Thursday, August 02, 2012

summer in your hand: basil rolls

basil rolls
Rolls are pictured with Trader Joe's shrimp gyoza
I have loved basil rolls ever since having them at my favorite Thai restaurant in Georgia many years ago, but I'd never attempted to replicate them until yesterday. The herbs and cucumber give the dish such a fantastic crisp and bright taste. I've eaten the Trader Joe's version a few times lately and decided I must be able to make them at home for cheaper than $4 a pop. Verdict? Delicious and refreshing! But a tad fussy, which is kind of what I was expecting.




The great part about this meal is that you can make almost every part of it ahead of time, and then you can assemble it just at the moment you want them. We made the filling ahead and were able to eat it two separate nights, and it tasted just as fresh each time.


basil shrimp spring rolls
serves 4 (easily multiplied)

1/2 package (8 oz.) thick rice noodles (I used Thai Kitchen's "stir fry" linguine shaped)
1/2 package (about 16) 8 in. spring roll skins
1/2 lb. deveined shrimp, thawed
1 Tbs. shrimp seasoning mix of choice (we like Old Bay)
1 tsp. oil
2 carrots, shredded
4 scallions (about 1/2 c.), sliced
1 hot chile, thinly sliced
1/4 c. cilantro or mint, chopped
1/4 c. basil, chopped (Thai basil is best, but we had Italian basil)
1 Tbs. rice vinegar
1 cucumber, peeled, seeded, and cut in thin strips
4 lettuce leaves, chopped in 1 in. pieces
whole leaves of basil for wrapping

Cook noodles according to package directions. Cover with plastic wrap and set aside in refrigerator until needed. Coat shrimp in oil and seasoning. Preheat greased or foil-lined baking sheet under broiler for about 5 minutes. Add shrimp and cook for 2 minutes on each side. Set aside to cool.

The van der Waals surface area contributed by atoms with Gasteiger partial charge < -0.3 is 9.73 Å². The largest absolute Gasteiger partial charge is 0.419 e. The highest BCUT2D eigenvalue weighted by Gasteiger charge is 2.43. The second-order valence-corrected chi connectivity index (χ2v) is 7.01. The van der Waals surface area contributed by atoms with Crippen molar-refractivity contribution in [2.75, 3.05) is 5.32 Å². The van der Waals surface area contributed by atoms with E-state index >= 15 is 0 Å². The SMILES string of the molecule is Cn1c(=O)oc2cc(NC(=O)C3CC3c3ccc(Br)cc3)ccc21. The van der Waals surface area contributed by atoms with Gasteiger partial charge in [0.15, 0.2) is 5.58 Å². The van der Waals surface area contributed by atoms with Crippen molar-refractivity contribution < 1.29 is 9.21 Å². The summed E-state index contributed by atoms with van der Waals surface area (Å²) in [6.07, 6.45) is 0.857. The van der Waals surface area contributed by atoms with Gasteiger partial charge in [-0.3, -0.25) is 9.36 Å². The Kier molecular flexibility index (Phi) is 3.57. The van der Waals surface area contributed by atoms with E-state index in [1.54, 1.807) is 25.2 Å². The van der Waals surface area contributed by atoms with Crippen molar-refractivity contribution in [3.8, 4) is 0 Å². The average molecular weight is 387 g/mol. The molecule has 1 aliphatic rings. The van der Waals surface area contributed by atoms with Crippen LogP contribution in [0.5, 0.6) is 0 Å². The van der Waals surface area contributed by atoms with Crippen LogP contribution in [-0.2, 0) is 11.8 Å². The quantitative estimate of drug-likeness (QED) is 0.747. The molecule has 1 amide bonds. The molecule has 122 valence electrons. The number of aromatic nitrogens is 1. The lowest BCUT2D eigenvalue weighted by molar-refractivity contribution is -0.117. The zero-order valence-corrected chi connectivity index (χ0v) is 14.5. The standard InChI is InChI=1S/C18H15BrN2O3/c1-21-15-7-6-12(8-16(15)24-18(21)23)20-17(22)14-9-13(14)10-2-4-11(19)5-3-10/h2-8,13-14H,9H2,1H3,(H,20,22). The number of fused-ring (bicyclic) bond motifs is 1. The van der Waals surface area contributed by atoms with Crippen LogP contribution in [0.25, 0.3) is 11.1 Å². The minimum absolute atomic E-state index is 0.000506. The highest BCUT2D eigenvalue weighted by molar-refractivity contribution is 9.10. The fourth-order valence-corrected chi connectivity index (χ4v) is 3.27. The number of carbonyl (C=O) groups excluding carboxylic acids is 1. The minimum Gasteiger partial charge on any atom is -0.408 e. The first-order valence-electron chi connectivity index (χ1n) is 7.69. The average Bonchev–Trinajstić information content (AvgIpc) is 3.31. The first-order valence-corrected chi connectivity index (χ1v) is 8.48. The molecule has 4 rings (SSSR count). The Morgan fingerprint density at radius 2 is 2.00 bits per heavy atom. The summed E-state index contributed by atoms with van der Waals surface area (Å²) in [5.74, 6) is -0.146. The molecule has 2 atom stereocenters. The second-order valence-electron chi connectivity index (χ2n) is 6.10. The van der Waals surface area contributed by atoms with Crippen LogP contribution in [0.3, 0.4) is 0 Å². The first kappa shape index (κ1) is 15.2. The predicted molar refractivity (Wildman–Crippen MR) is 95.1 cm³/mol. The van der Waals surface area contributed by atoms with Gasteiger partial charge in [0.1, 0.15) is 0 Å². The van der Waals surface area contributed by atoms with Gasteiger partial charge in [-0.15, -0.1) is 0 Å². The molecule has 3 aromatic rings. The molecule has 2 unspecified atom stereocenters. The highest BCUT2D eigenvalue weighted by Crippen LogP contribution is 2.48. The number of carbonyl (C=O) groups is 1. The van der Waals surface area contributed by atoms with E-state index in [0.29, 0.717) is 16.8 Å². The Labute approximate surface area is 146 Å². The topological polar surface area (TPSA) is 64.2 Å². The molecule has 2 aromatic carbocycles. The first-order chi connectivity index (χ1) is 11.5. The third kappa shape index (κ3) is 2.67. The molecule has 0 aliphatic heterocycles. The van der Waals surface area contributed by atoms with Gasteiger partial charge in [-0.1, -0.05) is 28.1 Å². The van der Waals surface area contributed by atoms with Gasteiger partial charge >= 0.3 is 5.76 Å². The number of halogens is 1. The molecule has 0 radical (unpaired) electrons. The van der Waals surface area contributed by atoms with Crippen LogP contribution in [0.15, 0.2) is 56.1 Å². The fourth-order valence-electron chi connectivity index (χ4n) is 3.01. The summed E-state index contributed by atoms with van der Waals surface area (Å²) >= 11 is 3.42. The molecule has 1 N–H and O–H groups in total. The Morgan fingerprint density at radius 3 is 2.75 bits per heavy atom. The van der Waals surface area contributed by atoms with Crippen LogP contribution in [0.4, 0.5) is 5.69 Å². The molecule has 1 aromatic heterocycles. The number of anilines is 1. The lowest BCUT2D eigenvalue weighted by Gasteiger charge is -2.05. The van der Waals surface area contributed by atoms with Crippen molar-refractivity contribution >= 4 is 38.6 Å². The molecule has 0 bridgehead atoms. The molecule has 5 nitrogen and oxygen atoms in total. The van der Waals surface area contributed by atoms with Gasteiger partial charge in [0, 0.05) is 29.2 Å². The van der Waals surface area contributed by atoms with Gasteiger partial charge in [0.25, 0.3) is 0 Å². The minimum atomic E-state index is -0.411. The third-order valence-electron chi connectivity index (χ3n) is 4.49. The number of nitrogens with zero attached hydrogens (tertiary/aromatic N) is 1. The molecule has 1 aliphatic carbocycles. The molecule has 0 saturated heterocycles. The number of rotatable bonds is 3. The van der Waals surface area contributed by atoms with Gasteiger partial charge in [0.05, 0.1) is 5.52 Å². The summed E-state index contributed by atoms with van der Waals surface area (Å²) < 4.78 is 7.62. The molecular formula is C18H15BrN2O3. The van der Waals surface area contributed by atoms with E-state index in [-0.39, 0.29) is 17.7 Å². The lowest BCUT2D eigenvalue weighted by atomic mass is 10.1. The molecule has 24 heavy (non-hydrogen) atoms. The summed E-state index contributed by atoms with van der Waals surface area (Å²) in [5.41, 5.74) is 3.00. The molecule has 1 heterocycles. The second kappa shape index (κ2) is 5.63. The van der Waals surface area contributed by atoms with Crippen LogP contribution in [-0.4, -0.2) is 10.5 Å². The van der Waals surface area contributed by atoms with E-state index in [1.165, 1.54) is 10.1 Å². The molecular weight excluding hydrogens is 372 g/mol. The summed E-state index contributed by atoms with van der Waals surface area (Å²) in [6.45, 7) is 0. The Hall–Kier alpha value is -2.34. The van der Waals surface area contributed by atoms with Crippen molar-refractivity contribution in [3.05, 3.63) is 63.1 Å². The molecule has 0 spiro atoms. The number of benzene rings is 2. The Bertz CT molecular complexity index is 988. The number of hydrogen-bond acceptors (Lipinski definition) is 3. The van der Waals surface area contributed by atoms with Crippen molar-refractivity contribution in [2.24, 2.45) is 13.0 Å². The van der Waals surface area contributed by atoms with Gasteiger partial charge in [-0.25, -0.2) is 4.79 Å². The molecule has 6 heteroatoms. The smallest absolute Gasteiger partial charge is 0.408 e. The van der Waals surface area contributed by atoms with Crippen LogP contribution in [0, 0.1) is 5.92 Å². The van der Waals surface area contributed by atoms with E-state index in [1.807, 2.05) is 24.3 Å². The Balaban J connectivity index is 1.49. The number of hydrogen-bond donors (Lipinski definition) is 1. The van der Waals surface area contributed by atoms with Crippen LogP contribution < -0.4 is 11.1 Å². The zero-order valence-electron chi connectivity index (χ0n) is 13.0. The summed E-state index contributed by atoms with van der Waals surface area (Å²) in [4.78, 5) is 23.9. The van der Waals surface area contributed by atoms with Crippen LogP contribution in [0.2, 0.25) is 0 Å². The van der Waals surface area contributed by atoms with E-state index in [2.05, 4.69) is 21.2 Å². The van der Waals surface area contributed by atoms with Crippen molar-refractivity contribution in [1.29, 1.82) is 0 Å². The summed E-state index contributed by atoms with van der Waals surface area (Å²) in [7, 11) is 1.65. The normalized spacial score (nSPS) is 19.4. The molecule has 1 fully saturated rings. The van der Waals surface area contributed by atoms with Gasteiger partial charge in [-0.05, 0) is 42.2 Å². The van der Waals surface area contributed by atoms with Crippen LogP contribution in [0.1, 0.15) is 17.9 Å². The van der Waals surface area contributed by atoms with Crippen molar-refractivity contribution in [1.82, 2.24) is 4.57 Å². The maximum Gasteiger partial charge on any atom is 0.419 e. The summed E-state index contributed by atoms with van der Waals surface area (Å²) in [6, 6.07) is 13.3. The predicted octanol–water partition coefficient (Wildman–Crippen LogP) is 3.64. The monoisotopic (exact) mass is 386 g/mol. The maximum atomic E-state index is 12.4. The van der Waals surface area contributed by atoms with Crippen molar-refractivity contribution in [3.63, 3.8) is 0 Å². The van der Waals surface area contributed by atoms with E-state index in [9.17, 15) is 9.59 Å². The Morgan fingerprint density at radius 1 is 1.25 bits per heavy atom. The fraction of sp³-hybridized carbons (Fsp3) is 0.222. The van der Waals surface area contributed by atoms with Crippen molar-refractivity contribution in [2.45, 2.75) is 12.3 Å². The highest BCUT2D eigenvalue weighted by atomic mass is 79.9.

When shrimp are cool, peel and chop them and add to the bowl with the noodles (you can run these under cold water to separate if they have stuck together). Add carrots through vinegar and toss ingredients together. 


Create your assembling station. Gather a large bowl of warm water, a stack of rice paper skins, and a plate lined with a tea towel. 


Now comes the tricky part. Dip each skin into the water for five seconds, one at a time, and set it on the towel for about 20-30 seconds to drip dry. Don't worry if they still seem stiff after the 5 seconds; it will soften as it sits on the towel. Carefully transfer the skin to a new plate and add a few tablespoons of filling, 1 or 2 cucumber sticks, and a few leaves of lettuce. Pull one end of wrapper around the filling. Add a leaf or two of basil to the top, then pull in the sides and finish wrapping the roll. Continue until finished!

You can serve any dipping sauce you like. We already had a peanut sauce leftover from smitten kitchen's chicken and rice noodles, so I used that. Nate preferred a 50/50 mix of soy sauce and fish sauce. Simple doesn't have to mean bland! Also, if you have leftover filling and just want to eat it in a bowl instead of wrapping it up, try this sauce. I love this sauce so much that I tend to make a bunch and  keep it in the fridge for the random noodle salad or frozen TJ's gyoza that comes my way.

Editor's note: This post is part of Monday Mania, The Homestead Barn HopFrugal Days, Sustainable Ways, Real Food WednesdayPennywise Platter, and Frugal Friday.

2 comments:

Jenny said...

We totally did this last night and it was great! I even went to the Asian grocery store and felt quite at home! I ruined the noodles b/c they only had Vietnamese instructions, but google was my friend and I did them right today. The only ingredient we didn't use was the chile. I'll have to try that next time. Yummy!

Willom Samuel said...

Unless you can find wild caught shrimp, a rarity these days, you are eating farm raised. They are about the worst seafood you can eat, along with farmed salmon.

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